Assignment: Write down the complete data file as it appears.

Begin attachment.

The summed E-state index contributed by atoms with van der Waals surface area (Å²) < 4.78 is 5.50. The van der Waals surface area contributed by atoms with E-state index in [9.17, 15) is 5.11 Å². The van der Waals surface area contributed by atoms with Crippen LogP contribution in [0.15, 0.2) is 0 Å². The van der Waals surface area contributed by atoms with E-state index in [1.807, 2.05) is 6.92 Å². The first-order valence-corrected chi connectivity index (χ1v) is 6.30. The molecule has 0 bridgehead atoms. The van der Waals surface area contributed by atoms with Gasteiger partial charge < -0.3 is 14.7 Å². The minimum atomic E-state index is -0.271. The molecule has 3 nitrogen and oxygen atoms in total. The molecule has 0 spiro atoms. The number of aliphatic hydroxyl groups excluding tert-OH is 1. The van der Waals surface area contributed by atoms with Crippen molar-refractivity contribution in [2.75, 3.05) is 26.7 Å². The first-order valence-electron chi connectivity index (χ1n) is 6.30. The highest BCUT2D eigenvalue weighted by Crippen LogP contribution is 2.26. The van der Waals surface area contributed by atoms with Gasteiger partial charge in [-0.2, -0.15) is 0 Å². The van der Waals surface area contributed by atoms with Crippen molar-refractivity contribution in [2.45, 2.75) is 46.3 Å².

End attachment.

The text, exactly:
The summed E-state index contributed by atoms with van der Waals surface area (Å²) < 4.78 is 5.50. The van der Waals surface area contributed by atoms with E-state index in [9.17, 15) is 5.11 Å². The van der Waals surface area contributed by atoms with Crippen LogP contribution in [0.15, 0.2) is 0 Å². The van der Waals surface area contributed by atoms with E-state index in [1.807, 2.05) is 6.92 Å². The first-order valence-corrected chi connectivity index (χ1v) is 6.30. The molecule has 0 bridgehead atoms. The van der Waals surface area contributed by atoms with Gasteiger partial charge < -0.3 is 14.7 Å². The minimum atomic E-state index is -0.271. The molecule has 3 nitrogen and oxygen atoms in total. The molecule has 0 spiro atoms. The number of aliphatic hydroxyl groups excluding tert-OH is 1. The van der Waals surface area contributed by atoms with Crippen molar-refractivity contribution in [2.75, 3.05) is 26.7 Å². The first-order valence-electron chi connectivity index (χ1n) is 6.30. The highest BCUT2D eigenvalue weighted by Crippen LogP contribution is 2.26. The van der Waals surface area contributed by atoms with Gasteiger partial charge in [-0.2, -0.15) is 0 Å². The van der Waals surface area contributed by atoms with Crippen molar-refractivity contribution in [2.45, 2.75) is 46.3 Å².